- The Washington Times - Thursday, June 1, 2006

ASSOCIATED PRESS

Personal information on 26.5 million veterans that was stolen from a Veterans Affairs employee this month included not only Social Security numbers and birth dates but in many cases phone numbers and addresses, internal documents show.

Joe Davis, a spokesman for Veterans of Foreign Wars, said the VA needs to come clean about who exactly is at risk.

“What’s so upsetting and frustrating is the lack of specific details coming from the VA,” he said.

“We have millions of veterans looking to the VA for answers, including older veterans who may not have Internet access or fully comprehend what this means to them, and younger veterans who will now have to carry this dark cloud with them for the rest of their lives.”

Meanwhile, VA Secretary Jim Nicholson said yesterday that he had named a former Arizona prosecutor as a special adviser for information security, a new three-month post that will pinpoint security problems at the VA and develop recommendations for improvements.

The three pages of memos by the VA, written by privacy officer Mark Whitney and distributed to high-level officials shortly after the May 3 burglary, offer new details on the scope of one of the nation’s largest security breaches. The memos were obtained Wednesday by the Associated Press.

They show that a file containing 6,744 records pertaining to “mustard gas veterans” — or those who participated in chemical testing programs during World War II — was breached, and that a “short file” with as many as 10 diagnostic codes indicating a veteran’s disability also was stolen.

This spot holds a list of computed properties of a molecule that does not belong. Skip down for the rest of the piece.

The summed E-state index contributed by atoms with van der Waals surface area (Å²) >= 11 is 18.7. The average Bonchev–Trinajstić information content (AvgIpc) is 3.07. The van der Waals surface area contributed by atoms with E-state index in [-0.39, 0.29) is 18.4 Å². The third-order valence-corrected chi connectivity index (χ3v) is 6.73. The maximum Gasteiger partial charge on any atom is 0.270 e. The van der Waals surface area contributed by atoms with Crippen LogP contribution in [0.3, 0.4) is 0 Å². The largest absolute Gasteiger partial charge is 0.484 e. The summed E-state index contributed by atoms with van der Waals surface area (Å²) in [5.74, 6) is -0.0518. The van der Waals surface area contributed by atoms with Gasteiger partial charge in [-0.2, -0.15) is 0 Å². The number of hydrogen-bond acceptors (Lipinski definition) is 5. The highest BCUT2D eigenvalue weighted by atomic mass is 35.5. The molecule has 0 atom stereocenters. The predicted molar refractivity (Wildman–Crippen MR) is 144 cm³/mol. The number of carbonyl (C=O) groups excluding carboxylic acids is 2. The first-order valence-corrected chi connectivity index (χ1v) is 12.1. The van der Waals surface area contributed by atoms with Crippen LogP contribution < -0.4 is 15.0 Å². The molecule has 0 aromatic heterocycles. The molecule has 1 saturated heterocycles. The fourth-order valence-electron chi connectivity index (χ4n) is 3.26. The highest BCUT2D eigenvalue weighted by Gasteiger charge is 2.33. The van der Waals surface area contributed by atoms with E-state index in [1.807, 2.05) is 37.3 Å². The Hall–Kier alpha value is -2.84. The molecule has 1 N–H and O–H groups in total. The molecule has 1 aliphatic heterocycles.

At the same time, however, the memos suggest that the data might be difficult to retrieve by thieves.

A spokesman for the VA did not have immediate comment on the memos.

Some lawmakers said they were troubled by the new revelations, which go further than what the VA initially reported after publicizing the theft on May 22. At the time, Mr. Nicholson said the information was limited to names, Social Security numbers and birth dates; he later indicated that diagnostic codes in some cases also may have been breached.

“It is not appropriate for this information to ever enter the public domain,” said Rep. Bob Filner of California, a top Democrat on the House Veterans’ Affairs Committee, which is planning to hold several additional hearings on data security and veterans’ benefits this summer.

In a statement, Mr. Nicholson said he had appointed former Maricopa County Attorney Richard Romley as his new adviser for information security. Mr. Nicholson cited a need for dramatic security changes in the wake of the burglary.

Mr. Romley, a Vietnam War veteran, prosecuted one of the largest public corruption cases in Arizona in the early 1990s and was seen as a potential Republican contender in that state’s governor’s race this year.

Michael McLendon, VA deputy assistant secretary for policy, said Tuesday he was stepping down because of the theft, and the VA announced it would dismiss the data analyst from whose home the files were stolen. The analyst had reported to Mr. McLendon.


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